Robert McDonnell, Ex-Va. governor, touted pill at meeting, according to testimony
Sara Wilson, director of the Virginia Department of Human Resource Management, testified about the meeting as the public corruption trial of McDonnell and his wife, Maureen, entered its third week.
Bob Brown/Richmond Times-Dispatch/AP
Former Virginia Gov. Bob McDonnell ended a meeting in his office by touting the effectiveness of an anti-inflammatory pill marketed by the wealthy businessman who showered him and his wife with thousands of dollars in gifts and loans, a state official said Monday.
Sara Wilson, director of the Virginia Department of Human Resource Management, testified about the meeting as the public corruption trial of McDonnell and his wife, Maureen, entered its third week. The McDonnells are charged in a 14-count indictment with accepting more than $165,000 in gifts and secret loans from former Star Scientific Inc. CEO Jonnie Williams in exchange for promoting his company's nutritional supplements, primarily Anatabloc.
Wilson said that when the March 2012 meeting to discuss health issues was breaking up, McDonnell pulled a bottle of Anatabloc from his pocket and mentioned that it was helping him and his wife. Wilson said she had already met about three weeks earlier with Star Scientific executive David Dean and rejected his request that she add Anatabloc to the list of items covered by the state employee health plan.
Wilson described the February meeting with Dean as a salesman's "cold call" and said that, to her knowledge, McDonnell had nothing to do with it. She said that after Dean told her he wanted the dietary supplement added to the health plan, she told him: "This is going to be a short meeting."
However, she said she was interested in Dean's pitch and asked to see scientific studies. He brought a Power Point presentation to a second meeting, but Wilson said that was marketing material and not what she wanted to see. She offered to make arrangements for a state employee discount on Anatabloc but never heard back.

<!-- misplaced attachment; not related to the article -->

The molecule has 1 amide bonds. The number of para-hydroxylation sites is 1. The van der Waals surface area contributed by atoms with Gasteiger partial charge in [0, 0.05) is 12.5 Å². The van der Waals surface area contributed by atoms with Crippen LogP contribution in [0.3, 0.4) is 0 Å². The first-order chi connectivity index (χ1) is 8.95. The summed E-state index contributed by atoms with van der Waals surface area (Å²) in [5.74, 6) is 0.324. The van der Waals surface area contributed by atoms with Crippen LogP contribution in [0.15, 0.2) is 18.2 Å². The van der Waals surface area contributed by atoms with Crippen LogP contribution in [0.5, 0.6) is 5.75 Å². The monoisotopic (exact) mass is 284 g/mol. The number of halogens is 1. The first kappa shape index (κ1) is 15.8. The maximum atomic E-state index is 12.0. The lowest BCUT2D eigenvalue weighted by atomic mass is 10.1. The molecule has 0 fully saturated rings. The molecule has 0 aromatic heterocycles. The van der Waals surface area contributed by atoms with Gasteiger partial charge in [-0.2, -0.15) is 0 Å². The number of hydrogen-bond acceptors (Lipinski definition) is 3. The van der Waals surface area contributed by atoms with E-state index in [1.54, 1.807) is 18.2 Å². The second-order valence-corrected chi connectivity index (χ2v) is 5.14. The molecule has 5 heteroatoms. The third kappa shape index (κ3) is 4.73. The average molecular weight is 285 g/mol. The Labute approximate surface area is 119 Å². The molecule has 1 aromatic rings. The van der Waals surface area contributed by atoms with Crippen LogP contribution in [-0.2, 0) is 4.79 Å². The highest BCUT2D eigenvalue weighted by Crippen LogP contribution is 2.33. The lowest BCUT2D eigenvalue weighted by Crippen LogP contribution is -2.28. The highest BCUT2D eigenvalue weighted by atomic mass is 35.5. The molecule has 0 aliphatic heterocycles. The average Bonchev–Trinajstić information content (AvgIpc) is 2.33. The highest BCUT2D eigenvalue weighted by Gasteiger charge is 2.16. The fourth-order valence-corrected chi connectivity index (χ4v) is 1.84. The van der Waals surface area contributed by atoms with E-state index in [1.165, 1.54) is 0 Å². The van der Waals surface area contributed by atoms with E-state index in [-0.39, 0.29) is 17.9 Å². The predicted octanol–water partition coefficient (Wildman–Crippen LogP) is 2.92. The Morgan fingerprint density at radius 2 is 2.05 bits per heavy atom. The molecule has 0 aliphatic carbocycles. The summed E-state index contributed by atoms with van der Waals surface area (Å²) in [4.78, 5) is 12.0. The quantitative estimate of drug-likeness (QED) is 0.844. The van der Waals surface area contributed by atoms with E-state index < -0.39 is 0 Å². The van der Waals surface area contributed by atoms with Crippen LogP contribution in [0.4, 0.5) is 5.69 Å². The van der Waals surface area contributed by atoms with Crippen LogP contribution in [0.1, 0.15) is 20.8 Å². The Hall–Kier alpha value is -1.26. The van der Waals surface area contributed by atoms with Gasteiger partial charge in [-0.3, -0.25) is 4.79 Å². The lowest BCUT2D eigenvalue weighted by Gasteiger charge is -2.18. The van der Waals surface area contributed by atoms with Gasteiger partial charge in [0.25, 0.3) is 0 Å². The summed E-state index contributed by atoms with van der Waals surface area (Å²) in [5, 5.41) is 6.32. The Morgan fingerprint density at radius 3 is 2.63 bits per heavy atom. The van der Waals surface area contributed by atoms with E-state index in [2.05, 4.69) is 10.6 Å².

On Monday, the jury also heard from McDonnell's former chief of staff, Martin Kent, who testified that he had no idea at the time that his boss and Maureen McDonnell had received gifts and loans from Williams. Several other former administration officials have testified that they, too, were in the dark about the extent of the cozy relationship until the scandal began making headlines in March 2013.
Kent also testified that Williams and his company received no state funds, board appointments or special legislation — a point that defense attorneys have emphasized in arguing that McDonnell extended routine political courtesies and nothing more.
On another matter, Kent testified that he received a heads-up from Col. Stephen Flaherty, superintendent of the Virginia State Police, that investigators were planning to interview Maureen McDonnell in February 2013. The jury was shown an email in which Flaherty told Kent: "We want to wrap up the Chef Todd case."
Todd Schneider was the Executive Mansion chef who was indicted and accused of embezzling food from the kitchen. Schneider, who ultimately pleaded no contest to reduced charges, provided information that prompted the McDonnell investigation.
Kent said he had planned to sit in on the interview with Maureen McDonnell but was told by Flaherty's top deputy that he couldn't. He said he spoke to Bob McDonnell about the interview less than 24 hours after it was conducted.
"He was upset," Kent said. McDonnell told him that "the interview was not what it was purported to be for."
Former mansion director Sarah Scarbrough testified last week that Maureen McDonnell also was upset and felt she had been set up.
Kent also testified about an August 2011 luncheon at the governor's mansion that prosecutors have described as the official launch for Anatabloc. McDonnell arrived for the latter part of the event and made some brief remarks.
McDonnell was swamped that week dealing with an earthquake, Hurricane Irene and a huge fire in the Great Dismal Swamp in southeastern Virginia. Kent acknowledged that McDonnell, who generally considered public safety the only thing more important than economic development, could have removed the luncheon from his schedule but didn't.